Hodder & Stoughton, p/b, £7.99
Reviewed by Pauline Morgan
History is littered with occasions that, with hindsight, people think changed the future: incidents that if changed, would make the world a different place. Usually we think it would have been better – but there is no way of knowing. A frequent thought is that if Hitler had been killed earlier, or that one of the assassination attempts had succeeded there would have been no Second World War. The SF term for such a pivotal event is a Jonbar Hinge. In 11.22.63, Stephen King considers such an event.
As most people know, the 11th of September 1963 was the date on which President Kennedy was killed in Dallas,Texas. A lot of us remember what we were doing when we first heard the news. I was making peppermint creams to give as Christmas presents. Many have wondered what would have happened if he had survived.
In this novel King gives his narrator, Jake Epping, the opportunity to find out. Jake is a divorced English teacher who frequents a particular burger bar because the food is not only cheap but also good. When he hurries over after an emergency call, Jake is shocked by the owner’s appearance. He has aged considerably and is terminally ill with lung cancer, yet Al Templeton was fit and healthy the day before. Al explains and asks a favour of Jake.
In the back of Al’s store room there is a hole between 2011 and 1958. Al has been using it to go back in time to buy cheap meat. Every time he goes back, the past resets itself so every time is the first time as far as the inhabitants of 1958 are concerned. However long Al spends in the past, only two minutes elapse in the present. Al has proved that it is possible to change the past even though events resist his interference. From press records, Al discovered that a young girl would be crippled in a shooting accident. When he stopped the hunter being in the woods that day, the girl remained healthy although the path of her life followed a similar track. The favour Al wants from Jake is for him to go back and stop the assassination of Kennedy. It would mean living five years in the past. Al tried but was defeated by his illness. Jake agrees.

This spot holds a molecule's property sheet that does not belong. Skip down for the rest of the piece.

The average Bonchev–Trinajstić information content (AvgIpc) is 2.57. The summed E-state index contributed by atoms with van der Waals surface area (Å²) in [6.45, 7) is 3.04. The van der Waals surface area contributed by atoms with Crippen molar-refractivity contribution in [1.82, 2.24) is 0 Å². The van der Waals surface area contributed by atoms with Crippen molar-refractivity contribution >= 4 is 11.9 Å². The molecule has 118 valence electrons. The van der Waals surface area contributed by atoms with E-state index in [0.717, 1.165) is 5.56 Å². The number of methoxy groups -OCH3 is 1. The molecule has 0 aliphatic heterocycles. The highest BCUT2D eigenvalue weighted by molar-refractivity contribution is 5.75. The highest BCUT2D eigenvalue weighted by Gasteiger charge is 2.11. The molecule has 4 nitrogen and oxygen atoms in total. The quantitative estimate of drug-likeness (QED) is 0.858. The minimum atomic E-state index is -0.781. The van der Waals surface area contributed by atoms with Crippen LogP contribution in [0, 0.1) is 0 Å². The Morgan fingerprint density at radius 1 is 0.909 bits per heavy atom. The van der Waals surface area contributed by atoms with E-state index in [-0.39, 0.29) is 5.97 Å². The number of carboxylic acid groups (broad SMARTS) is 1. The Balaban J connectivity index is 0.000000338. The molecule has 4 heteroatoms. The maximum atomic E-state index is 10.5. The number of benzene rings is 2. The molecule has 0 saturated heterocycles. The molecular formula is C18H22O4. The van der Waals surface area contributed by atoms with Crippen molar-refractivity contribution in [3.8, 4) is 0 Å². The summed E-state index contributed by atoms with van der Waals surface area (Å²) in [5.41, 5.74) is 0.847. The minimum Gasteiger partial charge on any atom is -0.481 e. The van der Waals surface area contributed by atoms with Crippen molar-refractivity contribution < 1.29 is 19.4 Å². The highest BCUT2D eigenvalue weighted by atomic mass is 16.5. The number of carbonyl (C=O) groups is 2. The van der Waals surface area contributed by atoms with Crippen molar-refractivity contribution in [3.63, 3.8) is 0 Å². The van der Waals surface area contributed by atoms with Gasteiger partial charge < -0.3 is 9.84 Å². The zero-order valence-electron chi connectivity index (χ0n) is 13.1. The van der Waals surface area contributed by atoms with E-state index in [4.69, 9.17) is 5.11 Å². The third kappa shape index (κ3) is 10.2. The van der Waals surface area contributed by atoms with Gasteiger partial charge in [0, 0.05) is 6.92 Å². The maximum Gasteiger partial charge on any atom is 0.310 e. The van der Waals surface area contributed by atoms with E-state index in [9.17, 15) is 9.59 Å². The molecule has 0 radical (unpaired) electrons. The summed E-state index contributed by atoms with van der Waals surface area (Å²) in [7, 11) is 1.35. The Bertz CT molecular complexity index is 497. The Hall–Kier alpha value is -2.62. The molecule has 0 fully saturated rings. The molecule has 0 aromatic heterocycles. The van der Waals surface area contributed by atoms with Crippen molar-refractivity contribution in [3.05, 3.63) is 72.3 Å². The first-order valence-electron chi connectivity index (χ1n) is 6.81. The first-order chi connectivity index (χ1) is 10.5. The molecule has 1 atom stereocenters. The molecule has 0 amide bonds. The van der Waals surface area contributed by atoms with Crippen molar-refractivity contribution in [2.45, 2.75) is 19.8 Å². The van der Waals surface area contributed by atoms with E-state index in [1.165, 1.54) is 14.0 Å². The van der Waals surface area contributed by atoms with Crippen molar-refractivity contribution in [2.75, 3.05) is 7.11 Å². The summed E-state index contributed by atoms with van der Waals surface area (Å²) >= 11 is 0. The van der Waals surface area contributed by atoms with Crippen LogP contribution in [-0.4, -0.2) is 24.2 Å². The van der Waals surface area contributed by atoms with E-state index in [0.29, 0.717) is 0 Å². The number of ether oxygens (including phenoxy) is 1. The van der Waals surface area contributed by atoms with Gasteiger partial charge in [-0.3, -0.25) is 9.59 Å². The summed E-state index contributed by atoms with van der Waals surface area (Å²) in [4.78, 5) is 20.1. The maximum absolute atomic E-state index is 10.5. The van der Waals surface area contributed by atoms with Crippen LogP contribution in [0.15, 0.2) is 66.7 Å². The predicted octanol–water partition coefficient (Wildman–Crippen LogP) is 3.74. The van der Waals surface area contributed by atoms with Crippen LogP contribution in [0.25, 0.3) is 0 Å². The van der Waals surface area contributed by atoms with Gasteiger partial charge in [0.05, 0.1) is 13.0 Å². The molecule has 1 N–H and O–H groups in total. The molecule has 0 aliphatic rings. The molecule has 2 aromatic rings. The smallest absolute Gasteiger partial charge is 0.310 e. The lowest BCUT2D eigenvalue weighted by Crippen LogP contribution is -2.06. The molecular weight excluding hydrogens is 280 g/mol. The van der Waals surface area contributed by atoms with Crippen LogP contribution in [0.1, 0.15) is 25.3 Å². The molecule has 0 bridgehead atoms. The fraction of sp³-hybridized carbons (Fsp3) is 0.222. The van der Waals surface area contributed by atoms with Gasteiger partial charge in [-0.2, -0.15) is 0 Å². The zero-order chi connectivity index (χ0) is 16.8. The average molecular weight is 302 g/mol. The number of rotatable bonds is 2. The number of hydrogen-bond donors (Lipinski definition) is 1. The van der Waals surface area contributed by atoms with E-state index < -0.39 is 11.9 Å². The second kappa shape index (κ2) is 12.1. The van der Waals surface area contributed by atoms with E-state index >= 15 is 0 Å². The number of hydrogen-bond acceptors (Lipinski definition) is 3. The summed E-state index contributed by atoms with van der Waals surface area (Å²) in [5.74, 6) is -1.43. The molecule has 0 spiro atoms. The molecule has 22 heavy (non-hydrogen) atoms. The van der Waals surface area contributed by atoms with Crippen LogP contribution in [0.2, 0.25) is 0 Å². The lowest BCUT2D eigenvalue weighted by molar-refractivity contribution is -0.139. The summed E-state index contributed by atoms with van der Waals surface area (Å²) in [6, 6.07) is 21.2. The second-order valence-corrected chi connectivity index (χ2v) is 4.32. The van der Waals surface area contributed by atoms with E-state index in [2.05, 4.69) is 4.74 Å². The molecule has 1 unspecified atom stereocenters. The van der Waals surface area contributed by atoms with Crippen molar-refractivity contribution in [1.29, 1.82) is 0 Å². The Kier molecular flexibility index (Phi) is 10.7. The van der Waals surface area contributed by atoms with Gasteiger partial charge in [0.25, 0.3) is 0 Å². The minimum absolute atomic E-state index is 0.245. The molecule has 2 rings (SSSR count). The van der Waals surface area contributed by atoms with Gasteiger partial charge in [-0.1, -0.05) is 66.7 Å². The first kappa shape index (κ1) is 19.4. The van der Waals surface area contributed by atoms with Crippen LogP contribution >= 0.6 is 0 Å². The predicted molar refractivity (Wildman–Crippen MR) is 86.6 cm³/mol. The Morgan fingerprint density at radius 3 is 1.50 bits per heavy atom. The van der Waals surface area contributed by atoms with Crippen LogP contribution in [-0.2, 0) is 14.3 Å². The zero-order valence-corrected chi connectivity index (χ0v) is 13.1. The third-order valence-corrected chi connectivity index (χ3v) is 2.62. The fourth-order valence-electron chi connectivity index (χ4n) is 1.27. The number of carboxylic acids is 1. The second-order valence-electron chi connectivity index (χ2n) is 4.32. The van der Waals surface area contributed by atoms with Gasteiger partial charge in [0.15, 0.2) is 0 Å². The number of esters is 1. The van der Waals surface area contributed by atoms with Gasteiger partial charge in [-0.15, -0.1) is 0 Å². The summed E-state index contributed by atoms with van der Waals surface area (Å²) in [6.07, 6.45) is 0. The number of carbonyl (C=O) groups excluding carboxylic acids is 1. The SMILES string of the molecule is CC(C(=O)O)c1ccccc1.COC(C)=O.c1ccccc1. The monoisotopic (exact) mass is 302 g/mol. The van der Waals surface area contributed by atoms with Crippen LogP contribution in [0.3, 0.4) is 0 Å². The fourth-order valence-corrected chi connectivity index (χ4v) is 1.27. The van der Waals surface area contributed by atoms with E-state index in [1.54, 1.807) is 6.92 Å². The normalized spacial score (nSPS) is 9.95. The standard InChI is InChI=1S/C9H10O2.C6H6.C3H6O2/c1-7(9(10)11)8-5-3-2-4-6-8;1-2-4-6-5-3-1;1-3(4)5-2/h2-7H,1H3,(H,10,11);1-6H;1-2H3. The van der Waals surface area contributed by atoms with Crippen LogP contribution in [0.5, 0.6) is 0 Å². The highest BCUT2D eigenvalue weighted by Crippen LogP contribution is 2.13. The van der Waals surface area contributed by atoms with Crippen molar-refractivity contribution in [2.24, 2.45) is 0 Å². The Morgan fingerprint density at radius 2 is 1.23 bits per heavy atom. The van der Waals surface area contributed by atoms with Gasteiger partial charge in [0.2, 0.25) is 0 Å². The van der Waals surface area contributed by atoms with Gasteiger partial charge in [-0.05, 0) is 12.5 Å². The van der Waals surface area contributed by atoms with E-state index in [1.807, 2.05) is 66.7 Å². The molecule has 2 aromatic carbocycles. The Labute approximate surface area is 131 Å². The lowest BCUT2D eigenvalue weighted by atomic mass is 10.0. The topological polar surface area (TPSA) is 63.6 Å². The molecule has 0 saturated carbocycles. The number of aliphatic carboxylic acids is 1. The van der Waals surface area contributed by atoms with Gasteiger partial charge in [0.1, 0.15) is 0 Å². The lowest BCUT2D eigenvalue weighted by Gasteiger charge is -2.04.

From this point the novel becomes a mixture of genres. The main thrust is that of a ‘stranger in a strange land’. However much historical research is done, hearsay is never a substitute for the real thing. Jake is going back to before he was born so doesn’t even have his own memories to help him. He has to pick his way through an alien landscape without making too many mistakes. Although he has the facility of going back and starting again he is actually living those years. King’s research, as far as I am aware, is immaculate. On top of Jake’s mission is layered romance. Although his intention had been to interact as little as possible with the past, he meets Sadie and falls in love (five years is a long time to stay aloof). It is this section that gives the book its humanity as a lot of the plot is already known and Jake is following a well marked trail.
To complete his mission, he needs to prove that Lee Harvey Oswald acted alone; otherwise taking him out of the equation too soon would allow conspirators to put someone else in place to carry out the deed. This means shadowing Oswald, being in places where he will be, watching unobtrusively, trying not to come to the attention of the authorities who also have Oswald under surveillance as a dissident (he had spent time as a defector in Russia and now plans to emigrate to Cuba).
Then there is history itself. It does not want to change. It is like an elastic band. Jake is distorting it; history wants to snap back into its proper conformation. Change puts obstacles in Jake’s path. It is as if it knows what he plans and will go all out to stop him.
As with so many of King’s novels, this is a big book (734 pages). Perhaps it could be reduced in length by judicial pruning but as King is a consummate story-teller, it flows easily. Ultimately, it is worth spending time with.